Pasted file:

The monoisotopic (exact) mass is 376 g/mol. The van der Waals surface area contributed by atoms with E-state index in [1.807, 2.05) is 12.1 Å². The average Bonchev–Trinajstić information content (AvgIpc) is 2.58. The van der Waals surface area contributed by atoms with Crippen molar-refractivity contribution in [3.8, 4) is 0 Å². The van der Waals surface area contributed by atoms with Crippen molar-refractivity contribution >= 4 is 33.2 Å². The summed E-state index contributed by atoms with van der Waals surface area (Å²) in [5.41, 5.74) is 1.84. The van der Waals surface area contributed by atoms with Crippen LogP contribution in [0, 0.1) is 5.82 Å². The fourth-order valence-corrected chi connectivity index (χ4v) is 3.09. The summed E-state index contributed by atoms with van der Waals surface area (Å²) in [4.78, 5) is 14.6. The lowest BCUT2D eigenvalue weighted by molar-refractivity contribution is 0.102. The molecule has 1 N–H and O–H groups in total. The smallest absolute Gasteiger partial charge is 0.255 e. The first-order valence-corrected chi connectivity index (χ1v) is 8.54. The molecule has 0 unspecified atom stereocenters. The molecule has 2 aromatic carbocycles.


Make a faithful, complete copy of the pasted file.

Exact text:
The monoisotopic (exact) mass is 376 g/mol. The van der Waals surface area contributed by atoms with E-state index in [1.807, 2.05) is 12.1 Å². The average Bonchev–Trinajstić information content (AvgIpc) is 2.58. The van der Waals surface area contributed by atoms with Crippen molar-refractivity contribution in [3.8, 4) is 0 Å². The van der Waals surface area contributed by atoms with Crippen molar-refractivity contribution >= 4 is 33.2 Å². The summed E-state index contributed by atoms with van der Waals surface area (Å²) in [5.41, 5.74) is 1.84. The van der Waals surface area contributed by atoms with Crippen LogP contribution in [0, 0.1) is 5.82 Å². The fourth-order valence-corrected chi connectivity index (χ4v) is 3.09. The summed E-state index contributed by atoms with van der Waals surface area (Å²) in [4.78, 5) is 14.6. The lowest BCUT2D eigenvalue weighted by molar-refractivity contribution is 0.102. The molecule has 1 N–H and O–H groups in total. The smallest absolute Gasteiger partial charge is 0.255 e. The first-order valence-corrected chi connectivity index (χ1v) is 8.54. The molecule has 0 unspecified atom stereocenters. The molecule has 2 aromatic carbocycles.